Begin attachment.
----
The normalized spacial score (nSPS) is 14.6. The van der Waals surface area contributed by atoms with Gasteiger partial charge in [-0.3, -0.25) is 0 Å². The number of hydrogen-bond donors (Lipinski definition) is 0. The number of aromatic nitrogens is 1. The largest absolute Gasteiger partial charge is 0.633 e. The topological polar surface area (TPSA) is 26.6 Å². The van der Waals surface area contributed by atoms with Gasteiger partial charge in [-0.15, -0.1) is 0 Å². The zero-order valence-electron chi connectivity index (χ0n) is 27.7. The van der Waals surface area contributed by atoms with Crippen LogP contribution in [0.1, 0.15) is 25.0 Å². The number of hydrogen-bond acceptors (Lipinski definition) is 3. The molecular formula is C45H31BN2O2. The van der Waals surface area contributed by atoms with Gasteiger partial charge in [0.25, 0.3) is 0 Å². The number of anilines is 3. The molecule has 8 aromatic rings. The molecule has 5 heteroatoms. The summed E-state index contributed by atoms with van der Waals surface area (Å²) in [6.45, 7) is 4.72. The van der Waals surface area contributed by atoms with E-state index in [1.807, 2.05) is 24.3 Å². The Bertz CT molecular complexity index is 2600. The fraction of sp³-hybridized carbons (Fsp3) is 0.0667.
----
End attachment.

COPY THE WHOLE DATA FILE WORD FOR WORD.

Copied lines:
The normalized spacial score (nSPS) is 14.6. The van der Waals surface area contributed by atoms with Gasteiger partial charge in [-0.3, -0.25) is 0 Å². The number of hydrogen-bond donors (Lipinski definition) is 0. The number of aromatic nitrogens is 1. The largest absolute Gasteiger partial charge is 0.633 e. The topological polar surface area (TPSA) is 26.6 Å². The van der Waals surface area contributed by atoms with Gasteiger partial charge in [-0.15, -0.1) is 0 Å². The zero-order valence-electron chi connectivity index (χ0n) is 27.7. The van der Waals surface area contributed by atoms with Crippen LogP contribution in [0.1, 0.15) is 25.0 Å². The number of hydrogen-bond acceptors (Lipinski definition) is 3. The molecular formula is C45H31BN2O2. The van der Waals surface area contributed by atoms with Gasteiger partial charge in [0.25, 0.3) is 0 Å². The number of anilines is 3. The molecule has 8 aromatic rings. The molecule has 5 heteroatoms. The summed E-state index contributed by atoms with van der Waals surface area (Å²) in [6.45, 7) is 4.72. The van der Waals surface area contributed by atoms with E-state index in [1.807, 2.05) is 24.3 Å². The Bertz CT molecular complexity index is 2600. The fraction of sp³-hybridized carbons (Fsp3) is 0.0667.